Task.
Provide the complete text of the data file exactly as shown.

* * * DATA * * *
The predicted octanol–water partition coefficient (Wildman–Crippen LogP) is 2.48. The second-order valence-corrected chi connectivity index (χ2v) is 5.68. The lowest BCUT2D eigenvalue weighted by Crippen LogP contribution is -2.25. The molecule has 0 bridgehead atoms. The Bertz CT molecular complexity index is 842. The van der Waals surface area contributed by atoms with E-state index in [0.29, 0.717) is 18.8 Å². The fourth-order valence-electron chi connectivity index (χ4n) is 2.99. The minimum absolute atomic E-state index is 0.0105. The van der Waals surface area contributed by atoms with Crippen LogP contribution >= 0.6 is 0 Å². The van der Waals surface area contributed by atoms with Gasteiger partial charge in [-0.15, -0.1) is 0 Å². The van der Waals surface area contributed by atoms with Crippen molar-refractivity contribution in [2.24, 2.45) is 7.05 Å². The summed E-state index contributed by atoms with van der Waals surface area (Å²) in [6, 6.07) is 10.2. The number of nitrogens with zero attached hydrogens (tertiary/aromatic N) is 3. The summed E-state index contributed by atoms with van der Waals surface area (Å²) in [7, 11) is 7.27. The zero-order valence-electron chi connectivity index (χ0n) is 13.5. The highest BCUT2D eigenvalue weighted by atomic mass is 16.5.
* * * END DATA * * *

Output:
The predicted octanol–water partition coefficient (Wildman–Crippen LogP) is 2.48. The second-order valence-corrected chi connectivity index (χ2v) is 5.68. The lowest BCUT2D eigenvalue weighted by Crippen LogP contribution is -2.25. The molecule has 0 bridgehead atoms. The Bertz CT molecular complexity index is 842. The van der Waals surface area contributed by atoms with E-state index in [0.29, 0.717) is 18.8 Å². The fourth-order valence-electron chi connectivity index (χ4n) is 2.99. The minimum absolute atomic E-state index is 0.0105. The van der Waals surface area contributed by atoms with Crippen LogP contribution >= 0.6 is 0 Å². The van der Waals surface area contributed by atoms with Gasteiger partial charge in [-0.15, -0.1) is 0 Å². The van der Waals surface area contributed by atoms with Crippen molar-refractivity contribution in [2.24, 2.45) is 7.05 Å². The summed E-state index contributed by atoms with van der Waals surface area (Å²) in [6, 6.07) is 10.2. The number of nitrogens with zero attached hydrogens (tertiary/aromatic N) is 3. The summed E-state index contributed by atoms with van der Waals surface area (Å²) in [7, 11) is 7.27. The zero-order valence-electron chi connectivity index (χ0n) is 13.5. The highest BCUT2D eigenvalue weighted by atomic mass is 16.5.